Dr. Web, which earlier this month was the first to report the largest-ever successful malware attack against Apple's OS X, said Friday that the pool of Flashback-infected Macs still hovers around the 650,000 mark, and that infections are continuing.
Also on Friday, Liam O Murchu, director of operations at Symantec's security response center, confirmed that Dr. Web's numbers were correct.

Optimism Refuted

Both Dr. Web's tally and its contention that infections are ongoing flew in the face of other antivirus companies' assertions. Kaspersky Lab and Symantec, which have each "sinkholed" select domains -- hijacked them before the hackers could use them to issue orders to compromised machines -- used those domains to count the Macs that try to communicate with the malware's command-and-control centers.

Earlier this week, Symantec said the Flashback botnet had shrunk by 60 percent and was down to 142,000 machines. Kaspersky claimed that its count registered only 30,000 infected Macs.
Not even close, said Dr. Web in a Friday blog post.
"The number is still around 650,000," said Dr. Web.
On April 16, the company continued, it said 595,000 different Macs were registered on the botnet, while the next day, April 17, the count was over 582,000.
Symantec's O Murchu said Dr. Web is right.
"We've been talking with them about the discrepancies in our numbers and theirs," said O Murchu in an interview Friday. "We now believe that their analysis is accurate, and that it explains the discrepancies."
When asked for comment, Kaspersky Lab said it was looking into the matter.

Malware Outsmarts Monitors

According to Dr. Web, counts by others were incorrect because of how the malware calculates the locations of command-and-control (C&C) servers, and how it communicates, or tries to, with those domains.
Dr. Web said it had sinkholed the primary Flashback C&C domains at the beginning of the month, and that after an infected Mac asks those servers -- controlled by Dr. Web -- for instructions, they then reach out to another domain.

Dr. Web said it did not know who controlled that follow-up domain, but O Murchu suspected it is another security company or researcher.
But Dr. Web did know what happens next in Flashback's complex communication scheme.
"This server communicates with bots but doesn't close a TCP connection," wrote Dr. Web. "As [a] result, bots switch to the stand-by mode and wait for the server's reply and no longer respond to further commands. As a consequence, they do not communicate with other command centers, many of which have been registered by information security specialists [including Kaspersky and Symantec].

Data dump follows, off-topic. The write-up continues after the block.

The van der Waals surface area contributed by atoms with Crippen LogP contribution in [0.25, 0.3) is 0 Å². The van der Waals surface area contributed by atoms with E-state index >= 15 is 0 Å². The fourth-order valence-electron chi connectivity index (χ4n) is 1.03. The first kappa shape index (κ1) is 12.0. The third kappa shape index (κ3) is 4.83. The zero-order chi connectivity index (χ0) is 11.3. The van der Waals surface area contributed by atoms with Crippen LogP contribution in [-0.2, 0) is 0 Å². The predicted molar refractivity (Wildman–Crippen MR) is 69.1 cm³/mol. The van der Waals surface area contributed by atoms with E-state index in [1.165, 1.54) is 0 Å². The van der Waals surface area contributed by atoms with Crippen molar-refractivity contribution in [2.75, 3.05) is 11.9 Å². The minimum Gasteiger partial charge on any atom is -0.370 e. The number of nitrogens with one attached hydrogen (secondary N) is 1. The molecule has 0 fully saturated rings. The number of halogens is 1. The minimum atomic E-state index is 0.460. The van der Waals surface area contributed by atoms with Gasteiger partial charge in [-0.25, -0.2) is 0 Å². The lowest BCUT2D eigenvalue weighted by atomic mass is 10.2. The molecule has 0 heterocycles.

"This is the cause of controversial statistics," said Dr. Web.
Firms that reported a decrease in the Flashback botnet attributed the decline to the Java update that Apple distributed April 3, the detect-and-delete tool it shipped on April 12, similar tools issued by several antivirus vendors and the intense media attention paid to the outbreak.
Dr. Web's numbers hint that all of that was in vain.
Flashback's primary attack vector has been a Java vulnerability that Oracle patched in February, but Apple fixed only seven weeks later. Apple maintains its own version of Java for Mac OS X.
The French security company Intego first spotted the Flashback variant that exploited the then-unpatched Java bug in late March.

Saturday, April 14, 2012

New targeted Mac OS X Trojan requires no user interaction


Summary: A new Mac OS X Trojan referred to as Backdoor.OSX.SabPub.a or SX/Sabpab-A is also exploiting Java vulnerabilities in a way that requires no user interaction. It is being used in targeted attacks.
Another Mac OS X Trojan has been spotted in the wild; this one exploits Java vulnerabilities just like the Flashback Trojan. Also just like Flashback, this new Trojan requires no user interaction to infect your Apple Mac. Kasperskyrefers to it as “Backdoor.OSX.SabPub.a” while Sophos calls it at “SX/Sabpab-A.”
After infecting a given Mac, this Trojan is like most: it connects to a remote website using HTTP in typical command and control (C&C) fashion to fetch instructions from remote hackers telling it what to do. The backdoor contains functionality to take screenshots of the user’s current session, upload and download files, as well as execute commands remotely on the infected machine. Encrypted logs are sent back to the control server, so the hackers can monitor activity.
The remote C&C website appears to be hosted on the free dynamic DNS service Interestingly, the IP address in question has been used in other targeted attacks (known as Luckycat) in the past. This particular attack may been launched through e-mails containing a URL pointing to two websites hosting the exploit, located in Germany and the U.S.
The Trojan may have been created on March 16, 2012. It was compiled with debug information, meaning analyzing it wasn’t hard, but more importantly this seems to suggest it is not the final version. You can check for infection by looking for the following files:
The Java exploits appear to be pretty standard, but have been obfuscated using ZelixKlassMasterto avoid detection by anti-malware products. The low number of infections and its backdoor functionality indicates that it is most likely used in targeted attacks.